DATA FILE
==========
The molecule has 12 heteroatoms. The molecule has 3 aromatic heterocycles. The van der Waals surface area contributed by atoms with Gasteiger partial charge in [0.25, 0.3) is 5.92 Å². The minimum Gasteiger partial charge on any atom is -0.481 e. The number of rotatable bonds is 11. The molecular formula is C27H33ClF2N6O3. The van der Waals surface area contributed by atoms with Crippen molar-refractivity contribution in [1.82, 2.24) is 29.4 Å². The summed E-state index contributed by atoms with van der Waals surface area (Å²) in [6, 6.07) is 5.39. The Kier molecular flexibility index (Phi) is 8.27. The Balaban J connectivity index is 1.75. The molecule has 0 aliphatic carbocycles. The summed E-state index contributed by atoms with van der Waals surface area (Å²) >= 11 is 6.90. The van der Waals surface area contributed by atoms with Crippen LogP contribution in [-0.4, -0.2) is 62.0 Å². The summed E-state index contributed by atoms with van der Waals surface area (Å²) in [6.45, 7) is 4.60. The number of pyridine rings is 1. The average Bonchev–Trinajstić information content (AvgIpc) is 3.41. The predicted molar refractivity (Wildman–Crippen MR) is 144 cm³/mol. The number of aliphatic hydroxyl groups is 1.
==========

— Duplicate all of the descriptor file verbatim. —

The molecule has 12 heteroatoms. The molecule has 3 aromatic heterocycles. The van der Waals surface area contributed by atoms with Gasteiger partial charge in [0.25, 0.3) is 5.92 Å². The minimum Gasteiger partial charge on any atom is -0.481 e. The number of rotatable bonds is 11. The molecular formula is C27H33ClF2N6O3. The van der Waals surface area contributed by atoms with Crippen molar-refractivity contribution in [1.82, 2.24) is 29.4 Å². The summed E-state index contributed by atoms with van der Waals surface area (Å²) in [6, 6.07) is 5.39. The Kier molecular flexibility index (Phi) is 8.27. The Balaban J connectivity index is 1.75. The molecule has 0 aliphatic carbocycles. The summed E-state index contributed by atoms with van der Waals surface area (Å²) >= 11 is 6.90. The van der Waals surface area contributed by atoms with Crippen LogP contribution in [-0.4, -0.2) is 62.0 Å². The summed E-state index contributed by atoms with van der Waals surface area (Å²) in [6.45, 7) is 4.60. The number of pyridine rings is 1. The average Bonchev–Trinajstić information content (AvgIpc) is 3.41. The predicted molar refractivity (Wildman–Crippen MR) is 144 cm³/mol. The number of aliphatic hydroxyl groups is 1.